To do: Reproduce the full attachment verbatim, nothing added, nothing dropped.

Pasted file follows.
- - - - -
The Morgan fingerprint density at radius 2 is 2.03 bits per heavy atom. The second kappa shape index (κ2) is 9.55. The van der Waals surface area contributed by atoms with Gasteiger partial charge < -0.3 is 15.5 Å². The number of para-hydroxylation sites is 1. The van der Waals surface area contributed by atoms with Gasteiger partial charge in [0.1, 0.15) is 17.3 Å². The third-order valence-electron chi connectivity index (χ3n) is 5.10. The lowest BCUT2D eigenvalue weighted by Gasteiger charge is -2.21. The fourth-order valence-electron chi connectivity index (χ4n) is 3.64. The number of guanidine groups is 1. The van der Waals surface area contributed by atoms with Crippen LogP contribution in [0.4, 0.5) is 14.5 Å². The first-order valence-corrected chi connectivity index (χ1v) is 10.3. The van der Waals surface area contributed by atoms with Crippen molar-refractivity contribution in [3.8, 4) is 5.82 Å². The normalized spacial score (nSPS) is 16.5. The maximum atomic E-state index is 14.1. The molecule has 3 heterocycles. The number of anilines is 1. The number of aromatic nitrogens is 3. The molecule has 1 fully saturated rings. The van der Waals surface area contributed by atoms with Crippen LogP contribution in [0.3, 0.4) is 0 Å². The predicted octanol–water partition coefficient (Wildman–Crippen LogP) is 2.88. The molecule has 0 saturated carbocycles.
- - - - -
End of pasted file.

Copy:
The Morgan fingerprint density at radius 2 is 2.03 bits per heavy atom. The second kappa shape index (κ2) is 9.55. The van der Waals surface area contributed by atoms with Gasteiger partial charge < -0.3 is 15.5 Å². The number of para-hydroxylation sites is 1. The van der Waals surface area contributed by atoms with Gasteiger partial charge in [0.1, 0.15) is 17.3 Å². The third-order valence-electron chi connectivity index (χ3n) is 5.10. The lowest BCUT2D eigenvalue weighted by Gasteiger charge is -2.21. The fourth-order valence-electron chi connectivity index (χ4n) is 3.64. The number of guanidine groups is 1. The van der Waals surface area contributed by atoms with Crippen LogP contribution in [0.4, 0.5) is 14.5 Å². The first-order valence-corrected chi connectivity index (χ1v) is 10.3. The van der Waals surface area contributed by atoms with Crippen molar-refractivity contribution in [3.8, 4) is 5.82 Å². The normalized spacial score (nSPS) is 16.5. The maximum atomic E-state index is 14.1. The molecule has 3 heterocycles. The number of anilines is 1. The number of aromatic nitrogens is 3. The molecule has 1 fully saturated rings. The van der Waals surface area contributed by atoms with Crippen LogP contribution in [0.3, 0.4) is 0 Å². The predicted octanol–water partition coefficient (Wildman–Crippen LogP) is 2.88. The molecule has 0 saturated carbocycles.